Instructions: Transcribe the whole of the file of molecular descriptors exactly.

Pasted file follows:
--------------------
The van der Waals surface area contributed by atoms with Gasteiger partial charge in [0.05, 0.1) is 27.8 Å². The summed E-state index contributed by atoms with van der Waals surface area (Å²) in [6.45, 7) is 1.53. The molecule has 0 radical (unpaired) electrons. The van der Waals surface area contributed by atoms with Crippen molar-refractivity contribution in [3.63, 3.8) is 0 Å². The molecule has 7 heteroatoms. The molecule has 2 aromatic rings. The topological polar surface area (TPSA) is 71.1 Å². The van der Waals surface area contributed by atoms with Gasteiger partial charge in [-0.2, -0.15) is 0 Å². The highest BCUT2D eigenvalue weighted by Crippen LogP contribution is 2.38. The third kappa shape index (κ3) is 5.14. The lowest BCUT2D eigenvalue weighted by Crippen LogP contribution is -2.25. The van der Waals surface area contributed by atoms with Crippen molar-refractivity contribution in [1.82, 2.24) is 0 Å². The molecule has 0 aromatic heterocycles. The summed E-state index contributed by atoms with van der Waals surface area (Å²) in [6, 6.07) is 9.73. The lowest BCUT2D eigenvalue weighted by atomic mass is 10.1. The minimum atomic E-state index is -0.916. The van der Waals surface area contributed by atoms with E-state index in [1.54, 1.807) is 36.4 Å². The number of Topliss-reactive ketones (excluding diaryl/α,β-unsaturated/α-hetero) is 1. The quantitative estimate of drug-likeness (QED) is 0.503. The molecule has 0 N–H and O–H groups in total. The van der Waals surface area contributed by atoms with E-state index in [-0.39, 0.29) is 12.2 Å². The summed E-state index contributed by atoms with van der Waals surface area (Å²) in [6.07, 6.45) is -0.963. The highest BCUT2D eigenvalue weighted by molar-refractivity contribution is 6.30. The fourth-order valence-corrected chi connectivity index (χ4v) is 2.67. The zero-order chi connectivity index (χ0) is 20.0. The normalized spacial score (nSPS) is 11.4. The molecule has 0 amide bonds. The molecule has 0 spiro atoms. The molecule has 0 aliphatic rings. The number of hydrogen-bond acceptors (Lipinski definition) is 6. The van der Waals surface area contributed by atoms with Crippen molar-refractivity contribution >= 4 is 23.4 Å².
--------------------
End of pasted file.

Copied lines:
The van der Waals surface area contributed by atoms with Gasteiger partial charge in [0.05, 0.1) is 27.8 Å². The summed E-state index contributed by atoms with van der Waals surface area (Å²) in [6.45, 7) is 1.53. The molecule has 0 radical (unpaired) electrons. The van der Waals surface area contributed by atoms with Crippen molar-refractivity contribution in [3.63, 3.8) is 0 Å². The molecule has 7 heteroatoms. The molecule has 2 aromatic rings. The topological polar surface area (TPSA) is 71.1 Å². The van der Waals surface area contributed by atoms with Gasteiger partial charge in [-0.2, -0.15) is 0 Å². The highest BCUT2D eigenvalue weighted by Crippen LogP contribution is 2.38. The third kappa shape index (κ3) is 5.14. The lowest BCUT2D eigenvalue weighted by Crippen LogP contribution is -2.25. The van der Waals surface area contributed by atoms with Crippen molar-refractivity contribution in [1.82, 2.24) is 0 Å². The molecule has 0 aromatic heterocycles. The summed E-state index contributed by atoms with van der Waals surface area (Å²) in [6, 6.07) is 9.73. The lowest BCUT2D eigenvalue weighted by atomic mass is 10.1. The minimum atomic E-state index is -0.916. The van der Waals surface area contributed by atoms with E-state index in [1.54, 1.807) is 36.4 Å². The number of Topliss-reactive ketones (excluding diaryl/α,β-unsaturated/α-hetero) is 1. The quantitative estimate of drug-likeness (QED) is 0.503. The molecule has 0 N–H and O–H groups in total. The van der Waals surface area contributed by atoms with E-state index in [-0.39, 0.29) is 12.2 Å². The summed E-state index contributed by atoms with van der Waals surface area (Å²) in [6.07, 6.45) is -0.963. The highest BCUT2D eigenvalue weighted by molar-refractivity contribution is 6.30. The fourth-order valence-corrected chi connectivity index (χ4v) is 2.67. The zero-order chi connectivity index (χ0) is 20.0. The normalized spacial score (nSPS) is 11.4. The molecule has 0 amide bonds. The molecule has 0 spiro atoms. The molecule has 0 aliphatic rings. The number of hydrogen-bond acceptors (Lipinski definition) is 6. The van der Waals surface area contributed by atoms with Crippen molar-refractivity contribution >= 4 is 23.4 Å².